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Emilia Wickstead and… grunge. There’s a sentence you wouldn’t have expected. Okay, it might be a neater version of grunge (you won’t find bleached ripped denim and frayed check shirts here), but you will see blown-up plaid intarsia sweaters, crinkled satins, and throw-on curb-grazing bell bottoms, of which, Wickstead said, “I really see them as the must have trouser shape of the season.”

After recently discovering David Lynch’s hit ’90s drama series, Twin Peaks, Wickstead was hooked. “I became transfixed by the characters and their wardrobe,” she said. “It’s really an homage to that wonderful cast, like Josie Packard, phenomenally chic and elegant in louche, relaxed tailoring; schoolgirl Audrey Horne, who wears fitted sweaters and plaid miniskirts but who also has this 1950s seductive element to her, with her satin lingerie-esque evening wear, and even Agent Cooper too, with those masculine overcoats he wore. I was thinking about this very modern young teenage muse, which felt quite different for us.”

Wickstead often explores the tension between the familiar and surreal, last season it was Man Ray and before that Hitchcock. “I think as a brand we’re very buttoned-up and we’re very into our tailoring and simplicity with a twist, which is why I love working with these inspirations because there is something a little bit strange about them; that’s the quirkiness.”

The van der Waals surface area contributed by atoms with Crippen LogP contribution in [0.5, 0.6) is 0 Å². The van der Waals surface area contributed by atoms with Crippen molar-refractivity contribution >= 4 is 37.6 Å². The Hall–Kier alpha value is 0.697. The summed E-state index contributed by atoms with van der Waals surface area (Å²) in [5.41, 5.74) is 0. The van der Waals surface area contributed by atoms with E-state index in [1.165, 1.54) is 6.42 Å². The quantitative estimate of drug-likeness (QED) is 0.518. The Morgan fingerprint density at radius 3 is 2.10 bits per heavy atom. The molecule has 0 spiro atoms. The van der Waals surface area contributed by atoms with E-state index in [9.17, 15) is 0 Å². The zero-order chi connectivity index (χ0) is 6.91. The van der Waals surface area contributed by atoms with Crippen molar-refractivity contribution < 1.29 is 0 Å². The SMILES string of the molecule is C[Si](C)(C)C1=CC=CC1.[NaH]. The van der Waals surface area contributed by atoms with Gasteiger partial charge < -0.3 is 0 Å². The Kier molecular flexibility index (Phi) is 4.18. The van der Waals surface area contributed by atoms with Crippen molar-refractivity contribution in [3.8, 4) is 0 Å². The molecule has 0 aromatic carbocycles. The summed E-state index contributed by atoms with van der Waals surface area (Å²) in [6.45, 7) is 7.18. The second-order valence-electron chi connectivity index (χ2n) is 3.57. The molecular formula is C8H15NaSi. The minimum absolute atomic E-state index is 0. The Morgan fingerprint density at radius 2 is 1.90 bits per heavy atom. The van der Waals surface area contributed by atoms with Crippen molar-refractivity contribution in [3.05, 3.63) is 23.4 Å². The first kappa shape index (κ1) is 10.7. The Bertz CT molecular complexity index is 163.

Her color combinations were also fittingly off-kilter, not least within her full-skirted floral prints: turquoise and brown and pistachio collided in one, while another comprised gray leaves with blood red roses. Tweedy two-pieces came in surprising hits of acid green and candyfloss pink. But she was also mesmerized by the possibilities of black, partly, inspired by David Lynch’s quote: ‘The more you throw black into a color, the more dreamy it gets.’

Staged at the Royal Academy of Arts, this season also marked her return to the runway. Since the pandemic, she has favored a film-format for her presentations. Only a few weeks ago she still wasn’t sure if she would stage a show or stick to a video concept. “Basically, my gut didn’t tell me not to do a show and so that’s why we did one, but it’s small and intimate, which felt right this season.”

Her instinct paid off. In other Wickstead news, she launched a bridal collection last month, which is already proving to be a success, and on the back of her homeware launch at the end of last year, she’s following it up with a lineup of upholstery; something her clients have been asking for. “It feels like a natural extension,” she says. “It’s a fun way to have a piece of our world.”